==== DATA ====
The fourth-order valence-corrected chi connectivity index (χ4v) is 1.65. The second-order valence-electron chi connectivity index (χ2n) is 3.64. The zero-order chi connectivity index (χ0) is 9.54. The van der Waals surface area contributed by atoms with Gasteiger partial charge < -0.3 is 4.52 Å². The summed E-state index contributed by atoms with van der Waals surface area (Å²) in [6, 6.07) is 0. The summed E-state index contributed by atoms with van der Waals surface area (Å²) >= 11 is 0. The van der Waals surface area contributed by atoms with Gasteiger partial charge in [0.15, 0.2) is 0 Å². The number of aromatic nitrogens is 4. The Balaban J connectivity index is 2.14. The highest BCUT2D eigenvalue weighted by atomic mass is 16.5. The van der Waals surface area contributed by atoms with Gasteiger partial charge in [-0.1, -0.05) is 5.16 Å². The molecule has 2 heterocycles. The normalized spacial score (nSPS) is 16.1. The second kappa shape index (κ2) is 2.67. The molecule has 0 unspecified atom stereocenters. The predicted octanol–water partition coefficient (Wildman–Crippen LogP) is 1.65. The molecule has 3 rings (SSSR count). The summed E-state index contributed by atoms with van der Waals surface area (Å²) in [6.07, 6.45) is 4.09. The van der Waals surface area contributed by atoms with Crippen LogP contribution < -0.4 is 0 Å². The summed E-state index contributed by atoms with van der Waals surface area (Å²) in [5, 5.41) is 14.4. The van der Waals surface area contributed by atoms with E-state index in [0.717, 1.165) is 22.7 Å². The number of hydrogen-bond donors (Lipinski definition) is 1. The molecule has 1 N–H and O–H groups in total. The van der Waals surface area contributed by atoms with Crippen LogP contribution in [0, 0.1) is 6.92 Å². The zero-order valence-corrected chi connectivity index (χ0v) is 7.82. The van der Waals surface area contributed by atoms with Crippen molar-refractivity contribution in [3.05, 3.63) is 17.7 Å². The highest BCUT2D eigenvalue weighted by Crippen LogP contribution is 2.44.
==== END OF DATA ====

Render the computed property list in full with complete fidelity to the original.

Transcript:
The fourth-order valence-corrected chi connectivity index (χ4v) is 1.65. The second-order valence-electron chi connectivity index (χ2n) is 3.64. The zero-order chi connectivity index (χ0) is 9.54. The van der Waals surface area contributed by atoms with Gasteiger partial charge < -0.3 is 4.52 Å². The summed E-state index contributed by atoms with van der Waals surface area (Å²) in [6, 6.07) is 0. The summed E-state index contributed by atoms with van der Waals surface area (Å²) >= 11 is 0. The van der Waals surface area contributed by atoms with Gasteiger partial charge in [0.15, 0.2) is 0 Å². The number of aromatic nitrogens is 4. The Balaban J connectivity index is 2.14. The highest BCUT2D eigenvalue weighted by atomic mass is 16.5. The van der Waals surface area contributed by atoms with Gasteiger partial charge in [-0.1, -0.05) is 5.16 Å². The molecule has 2 heterocycles. The normalized spacial score (nSPS) is 16.1. The second kappa shape index (κ2) is 2.67. The molecule has 0 unspecified atom stereocenters. The predicted octanol–water partition coefficient (Wildman–Crippen LogP) is 1.65. The molecule has 3 rings (SSSR count). The summed E-state index contributed by atoms with van der Waals surface area (Å²) in [6.07, 6.45) is 4.09. The van der Waals surface area contributed by atoms with Crippen LogP contribution < -0.4 is 0 Å². The summed E-state index contributed by atoms with van der Waals surface area (Å²) in [5, 5.41) is 14.4. The van der Waals surface area contributed by atoms with E-state index in [0.717, 1.165) is 22.7 Å². The number of hydrogen-bond donors (Lipinski definition) is 1. The molecule has 1 N–H and O–H groups in total. The van der Waals surface area contributed by atoms with Crippen LogP contribution in [0, 0.1) is 6.92 Å². The zero-order valence-corrected chi connectivity index (χ0v) is 7.82. The van der Waals surface area contributed by atoms with Crippen molar-refractivity contribution in [3.05, 3.63) is 17.7 Å². The highest BCUT2D eigenvalue weighted by Crippen LogP contribution is 2.44.